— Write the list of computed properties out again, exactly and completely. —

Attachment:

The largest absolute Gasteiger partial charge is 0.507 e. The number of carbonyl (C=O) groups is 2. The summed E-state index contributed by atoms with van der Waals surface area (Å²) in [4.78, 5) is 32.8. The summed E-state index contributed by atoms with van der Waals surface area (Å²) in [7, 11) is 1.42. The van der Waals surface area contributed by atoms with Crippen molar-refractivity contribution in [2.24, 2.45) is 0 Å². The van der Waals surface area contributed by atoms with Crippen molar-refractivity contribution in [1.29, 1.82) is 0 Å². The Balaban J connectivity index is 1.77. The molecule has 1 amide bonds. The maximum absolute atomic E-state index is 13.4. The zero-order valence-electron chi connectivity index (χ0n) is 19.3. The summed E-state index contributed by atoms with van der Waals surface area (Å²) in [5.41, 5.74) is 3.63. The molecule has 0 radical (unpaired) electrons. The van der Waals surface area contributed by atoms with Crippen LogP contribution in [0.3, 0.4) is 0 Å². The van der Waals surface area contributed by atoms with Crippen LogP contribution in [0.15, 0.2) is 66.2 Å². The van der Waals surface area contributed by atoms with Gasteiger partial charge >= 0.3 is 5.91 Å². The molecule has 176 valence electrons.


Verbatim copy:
The largest absolute Gasteiger partial charge is 0.507 e. The number of carbonyl (C=O) groups is 2. The summed E-state index contributed by atoms with van der Waals surface area (Å²) in [4.78, 5) is 32.8. The summed E-state index contributed by atoms with van der Waals surface area (Å²) in [7, 11) is 1.42. The van der Waals surface area contributed by atoms with Crippen molar-refractivity contribution in [2.24, 2.45) is 0 Å². The van der Waals surface area contributed by atoms with Crippen molar-refractivity contribution in [1.29, 1.82) is 0 Å². The Balaban J connectivity index is 1.77. The molecule has 1 amide bonds. The maximum absolute atomic E-state index is 13.4. The zero-order valence-electron chi connectivity index (χ0n) is 19.3. The summed E-state index contributed by atoms with van der Waals surface area (Å²) in [5.41, 5.74) is 3.63. The molecule has 0 radical (unpaired) electrons. The van der Waals surface area contributed by atoms with Crippen LogP contribution in [0.3, 0.4) is 0 Å². The van der Waals surface area contributed by atoms with Crippen LogP contribution in [0.15, 0.2) is 66.2 Å². The van der Waals surface area contributed by atoms with Gasteiger partial charge >= 0.3 is 5.91 Å². The molecule has 176 valence electrons.